Archive for the 'Web 2.0' Category

Well funded web2.0 one day, blurry clip art the next.

Thursday, March 20th, 2008

Here is a postscript to a failed and forgotten Web2.0 venture.

The summary for a story about botnets was decorated with blurry clipart that seemed familiar to me.
From theage.com.au March 21, 2008

Talk about “rooster one day, feather duster the next”. The the logo from officepirates.com is now relegated to blurry clipart status. Although as I said back then, that venture elected to skip over the rooster stage, and take a more “turkey one day, feather duster the next” trajectory.

Maybe it is time I got out of PHP

Wednesday, February 7th, 2007

It struck me at Kiwi Foo that PHP’s place in the world has changed. Ten years ago, it was a niche tool for solving a particular problem, the Web problem. Using it felt like an adventure, clients had to be talked into it, documentation was patchy, you might not know in advance if something was possible.

Today, a great many things are being approached as a subset of the Web problem, and PHP is everywhere. Using it is the safe, easy choice. You are almost certainly not going to be the first person to try to implement some weird functionality. You are almost certainly not going to be the company to test its ability to run large sites. You will know what you intend to do is possible before you start. PHP is on the slow downhill slope to that dusty, tweedy place where boring old programming languages go to be tended to by boring old programmers.

It will not be long before you are driving past an old people’s home near you and see a sign reading “Bingo Mondays, PHP Classes Tuesdays, Lawn Bowls Wednesdays”

The dilemma really, is where would I go?

Clearly I could not switch to Java. Now don’t get me wrong, Java is a fine language for some things, it is just that the main thing it is good for is keeping an army of people who don’t really enjoy programming but enjoy earning a decent living productively occupied and off the streets. It is not ideally suited for the Web, and it is not something I would use for fun.

Ruby is nice in many ways, and although Rails is not as nice, Ruby’s main problem is the user community. I don’t remember the PHP community when it was the same size being infected with the same degree of religious zeal and rampant fanboyism. Trying to advocate a particular piece of technology and clinging to a blind refusal to admit that your technology of choice has any flaws at all is not convincing.

Python syntax annoys me.

Perl has already descended further down the dust, dentures and bingo slope than PHP.

Some things though have not changed over the years. PHP may have its wrinkles, but it is still a great tool for pragmatic people to get a job done quickly and efficiently. That of course is the reason that I will be using PHP tomorrow, and presumably for a while longer too.

Building an Asynchronous Multiuser Web App for Fun … and Maybe Profit

Wednesday, July 26th, 2006

Here are the slides for my talk today.

I will put up a cleaner verison of the code in a couple of weeks, but here is today’s verison. It comes with an iron clad guarantee about its bug free status. I just won’t tell you exactly what I am guaranteeing.
poker.pdf
poker_0.1.zip
The mysqldump of the database

OfficePirates.com - Calling all slackers

Wednesday, March 1st, 2006

OfficePirates.com is an interesting venture*. They are aimed specifically at the 21-34 year old, male, office worker who hates his job and spends more time surfing the web than working demographic. Did you know that was a demographic? Now I will admit it is not quite like one of those job ads you sometimes read that say “To be considered, the applicant should have between 4.3 and 4.32 years C++ experience, like french fry sandwiches and be named Bob,” but it still seems fairly specific to me.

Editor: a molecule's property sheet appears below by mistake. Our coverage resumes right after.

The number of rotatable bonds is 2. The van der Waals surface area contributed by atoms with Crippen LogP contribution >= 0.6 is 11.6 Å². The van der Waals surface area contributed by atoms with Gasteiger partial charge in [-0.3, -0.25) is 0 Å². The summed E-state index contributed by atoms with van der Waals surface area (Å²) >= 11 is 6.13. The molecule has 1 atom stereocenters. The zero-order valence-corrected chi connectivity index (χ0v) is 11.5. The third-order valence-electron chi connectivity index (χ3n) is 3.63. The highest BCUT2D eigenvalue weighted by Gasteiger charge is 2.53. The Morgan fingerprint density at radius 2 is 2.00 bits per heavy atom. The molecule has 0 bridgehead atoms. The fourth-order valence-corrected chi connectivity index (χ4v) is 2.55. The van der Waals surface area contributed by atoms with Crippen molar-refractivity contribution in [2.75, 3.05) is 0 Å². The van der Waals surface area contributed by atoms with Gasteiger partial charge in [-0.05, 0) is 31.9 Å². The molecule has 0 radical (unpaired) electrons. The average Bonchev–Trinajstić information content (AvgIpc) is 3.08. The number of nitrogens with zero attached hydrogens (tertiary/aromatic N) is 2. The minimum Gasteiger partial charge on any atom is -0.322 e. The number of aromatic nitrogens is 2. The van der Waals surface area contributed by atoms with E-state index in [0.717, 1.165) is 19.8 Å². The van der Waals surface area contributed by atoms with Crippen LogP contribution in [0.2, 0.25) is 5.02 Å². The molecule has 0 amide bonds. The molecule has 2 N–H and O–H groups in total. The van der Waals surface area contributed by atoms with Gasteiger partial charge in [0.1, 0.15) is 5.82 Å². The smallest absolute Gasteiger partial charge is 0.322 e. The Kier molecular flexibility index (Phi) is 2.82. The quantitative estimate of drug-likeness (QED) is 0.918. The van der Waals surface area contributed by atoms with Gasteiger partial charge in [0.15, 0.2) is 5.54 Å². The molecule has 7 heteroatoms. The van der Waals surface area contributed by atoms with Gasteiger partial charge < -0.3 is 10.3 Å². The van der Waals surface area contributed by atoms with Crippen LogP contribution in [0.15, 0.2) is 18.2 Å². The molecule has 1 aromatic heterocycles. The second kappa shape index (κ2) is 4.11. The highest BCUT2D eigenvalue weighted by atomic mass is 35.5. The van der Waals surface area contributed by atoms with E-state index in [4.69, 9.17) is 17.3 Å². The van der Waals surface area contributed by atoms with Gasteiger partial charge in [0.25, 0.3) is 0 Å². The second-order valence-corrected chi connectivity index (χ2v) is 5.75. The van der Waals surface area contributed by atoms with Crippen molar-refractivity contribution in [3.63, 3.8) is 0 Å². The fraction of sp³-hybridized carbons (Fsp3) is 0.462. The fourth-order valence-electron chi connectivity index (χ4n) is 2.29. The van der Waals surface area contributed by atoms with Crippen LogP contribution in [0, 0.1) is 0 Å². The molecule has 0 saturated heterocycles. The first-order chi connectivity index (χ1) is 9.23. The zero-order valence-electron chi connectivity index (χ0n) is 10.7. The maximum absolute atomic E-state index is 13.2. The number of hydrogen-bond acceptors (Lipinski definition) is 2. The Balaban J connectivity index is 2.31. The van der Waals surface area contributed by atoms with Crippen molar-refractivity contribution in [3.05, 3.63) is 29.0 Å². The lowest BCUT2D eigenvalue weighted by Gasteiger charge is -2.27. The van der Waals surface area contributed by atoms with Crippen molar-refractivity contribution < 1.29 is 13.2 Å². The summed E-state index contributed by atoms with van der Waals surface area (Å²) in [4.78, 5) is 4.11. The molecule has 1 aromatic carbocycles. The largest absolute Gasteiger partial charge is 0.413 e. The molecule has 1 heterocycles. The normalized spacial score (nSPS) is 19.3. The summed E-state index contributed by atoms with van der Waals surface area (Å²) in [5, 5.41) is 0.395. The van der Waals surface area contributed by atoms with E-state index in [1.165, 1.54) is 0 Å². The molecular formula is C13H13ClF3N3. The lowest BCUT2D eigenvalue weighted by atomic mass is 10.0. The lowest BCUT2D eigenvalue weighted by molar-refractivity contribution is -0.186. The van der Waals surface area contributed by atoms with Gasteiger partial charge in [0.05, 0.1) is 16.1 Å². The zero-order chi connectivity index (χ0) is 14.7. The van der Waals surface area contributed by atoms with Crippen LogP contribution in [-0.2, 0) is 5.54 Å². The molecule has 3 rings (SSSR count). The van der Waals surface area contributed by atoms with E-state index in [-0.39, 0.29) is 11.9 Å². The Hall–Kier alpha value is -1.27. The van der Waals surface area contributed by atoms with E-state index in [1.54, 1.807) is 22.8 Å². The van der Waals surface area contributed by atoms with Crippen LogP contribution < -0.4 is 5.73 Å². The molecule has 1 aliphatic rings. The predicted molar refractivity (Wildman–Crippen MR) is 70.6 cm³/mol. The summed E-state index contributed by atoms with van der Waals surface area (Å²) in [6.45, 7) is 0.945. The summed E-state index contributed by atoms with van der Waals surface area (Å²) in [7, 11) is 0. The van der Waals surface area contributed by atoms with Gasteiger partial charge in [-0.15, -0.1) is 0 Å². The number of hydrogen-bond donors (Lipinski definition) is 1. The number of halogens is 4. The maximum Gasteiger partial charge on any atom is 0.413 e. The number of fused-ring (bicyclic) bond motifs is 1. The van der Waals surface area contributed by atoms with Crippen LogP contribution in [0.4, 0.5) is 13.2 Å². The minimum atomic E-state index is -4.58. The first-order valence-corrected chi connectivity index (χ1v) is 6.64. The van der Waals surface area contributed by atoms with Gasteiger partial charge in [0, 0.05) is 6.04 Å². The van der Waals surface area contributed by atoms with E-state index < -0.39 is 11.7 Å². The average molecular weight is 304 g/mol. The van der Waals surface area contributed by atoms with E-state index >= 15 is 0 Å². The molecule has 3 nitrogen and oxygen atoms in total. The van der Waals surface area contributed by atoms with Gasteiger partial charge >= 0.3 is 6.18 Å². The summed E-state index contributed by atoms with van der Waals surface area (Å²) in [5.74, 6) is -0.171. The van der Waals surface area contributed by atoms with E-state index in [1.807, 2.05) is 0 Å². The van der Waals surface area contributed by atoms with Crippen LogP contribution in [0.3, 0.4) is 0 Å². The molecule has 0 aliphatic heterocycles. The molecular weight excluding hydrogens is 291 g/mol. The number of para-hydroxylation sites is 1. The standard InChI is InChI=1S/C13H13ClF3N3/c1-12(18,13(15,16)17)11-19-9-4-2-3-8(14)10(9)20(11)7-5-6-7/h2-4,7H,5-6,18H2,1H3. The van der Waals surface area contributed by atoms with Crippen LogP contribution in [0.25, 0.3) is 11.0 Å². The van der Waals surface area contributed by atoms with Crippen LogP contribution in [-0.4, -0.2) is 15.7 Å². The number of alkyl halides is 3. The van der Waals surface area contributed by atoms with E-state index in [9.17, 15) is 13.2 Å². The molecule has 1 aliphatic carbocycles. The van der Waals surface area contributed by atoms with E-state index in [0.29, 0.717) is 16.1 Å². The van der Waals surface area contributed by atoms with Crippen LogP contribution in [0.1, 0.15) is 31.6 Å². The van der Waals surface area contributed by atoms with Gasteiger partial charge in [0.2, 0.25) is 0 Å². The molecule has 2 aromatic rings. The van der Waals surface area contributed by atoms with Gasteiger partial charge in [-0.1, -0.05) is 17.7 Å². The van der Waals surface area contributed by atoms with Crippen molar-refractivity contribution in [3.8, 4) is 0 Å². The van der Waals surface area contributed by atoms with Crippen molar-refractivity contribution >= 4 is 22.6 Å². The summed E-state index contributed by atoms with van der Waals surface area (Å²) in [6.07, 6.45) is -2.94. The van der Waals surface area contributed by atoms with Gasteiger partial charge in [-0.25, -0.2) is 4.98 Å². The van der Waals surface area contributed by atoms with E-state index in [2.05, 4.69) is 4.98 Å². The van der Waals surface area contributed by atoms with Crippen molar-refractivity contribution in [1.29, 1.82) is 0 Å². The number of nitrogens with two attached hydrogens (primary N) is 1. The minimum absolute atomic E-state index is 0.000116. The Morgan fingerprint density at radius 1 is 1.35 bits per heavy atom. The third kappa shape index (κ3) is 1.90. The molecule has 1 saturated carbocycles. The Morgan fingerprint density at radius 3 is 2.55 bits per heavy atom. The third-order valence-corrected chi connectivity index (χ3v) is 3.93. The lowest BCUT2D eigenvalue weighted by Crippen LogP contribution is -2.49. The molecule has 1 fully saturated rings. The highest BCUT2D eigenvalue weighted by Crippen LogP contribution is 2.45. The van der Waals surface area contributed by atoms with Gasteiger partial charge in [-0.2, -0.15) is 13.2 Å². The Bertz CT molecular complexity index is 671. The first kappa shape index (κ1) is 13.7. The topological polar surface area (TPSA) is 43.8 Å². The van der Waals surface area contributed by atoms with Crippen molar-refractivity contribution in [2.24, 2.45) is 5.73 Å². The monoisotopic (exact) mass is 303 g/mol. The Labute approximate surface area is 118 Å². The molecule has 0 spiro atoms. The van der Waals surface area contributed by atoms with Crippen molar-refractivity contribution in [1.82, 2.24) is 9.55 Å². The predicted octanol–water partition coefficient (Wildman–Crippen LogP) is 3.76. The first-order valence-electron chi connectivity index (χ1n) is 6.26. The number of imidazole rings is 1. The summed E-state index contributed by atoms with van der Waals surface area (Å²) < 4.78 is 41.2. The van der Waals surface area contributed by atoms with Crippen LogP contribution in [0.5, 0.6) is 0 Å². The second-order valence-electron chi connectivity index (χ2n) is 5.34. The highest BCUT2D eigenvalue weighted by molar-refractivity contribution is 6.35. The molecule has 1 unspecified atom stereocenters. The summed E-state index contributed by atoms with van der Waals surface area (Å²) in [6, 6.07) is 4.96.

Of course, in time honoured Web 2.0 style, viral marketing is a big part of the plan. Their hordes of office slackers are, as we speak, supposed to be emailing each other to say “Have you seen the Girls in Bras video? It is hilarious.”

There are a few small problems with the plan though, the video is not hilarious, and the people behind it seem to have only passing familiarity with some standard internet practices. For example, the comment field in their blog looks like this whenever I look at it:

Closed?

Did you used to think the internet operated 24 hours a day? So did I. I am not even sure what time zone that 9-6 is in, but apparently there is only one.

Some of their stuff is quite good. I liked Half day man, and they have money and a marketing budget behind them so being initially a bit thin on content will presumably be easy to solve, but it is hard to run a major website when you don’t seem to understand the genre conventions and when parts of your technology suck. I hate the Flash video player they are using. It does not cache content, so if your connection struggles you can’t pause and wait for the download to catch up. You just have to watch it stutter.

I also keep seeing [an error occurred while processing this directive]. What is that? A server side include error message, or an early version of ASP error message? How very Web 1.0.

* and I am not only saying that because I own lots of their stock on Alexadex, or because they have a really cool logo

Update: OfficePirates.com was shut down on September 1 after failing to find an audience. Personally, I only noticed six months later because I had a broken link.

Fun with Alexadex

Monday, February 27th, 2006

In case you are not aware, Alexadex is a virtual stock market game, where the values of stocks depend on their Alexa reach ratings.

Because I have too much time on my hands, I wanted to track my portfolio value in the sidebar of my blog. Look over there somewhere —–> and you will probably see it.

In case it holds amusement value to somebody, here is the code. It relies on PHP and MySQL and just does some simple screen scraping.

The fact that this URL works:
http://alexadex.com/ad/api?&method=getQuote&url=lukewelling.com
hints that there might be an API to do this at some point, but for now, I am screen scraping. (url pulled from Cal Evans’ blog)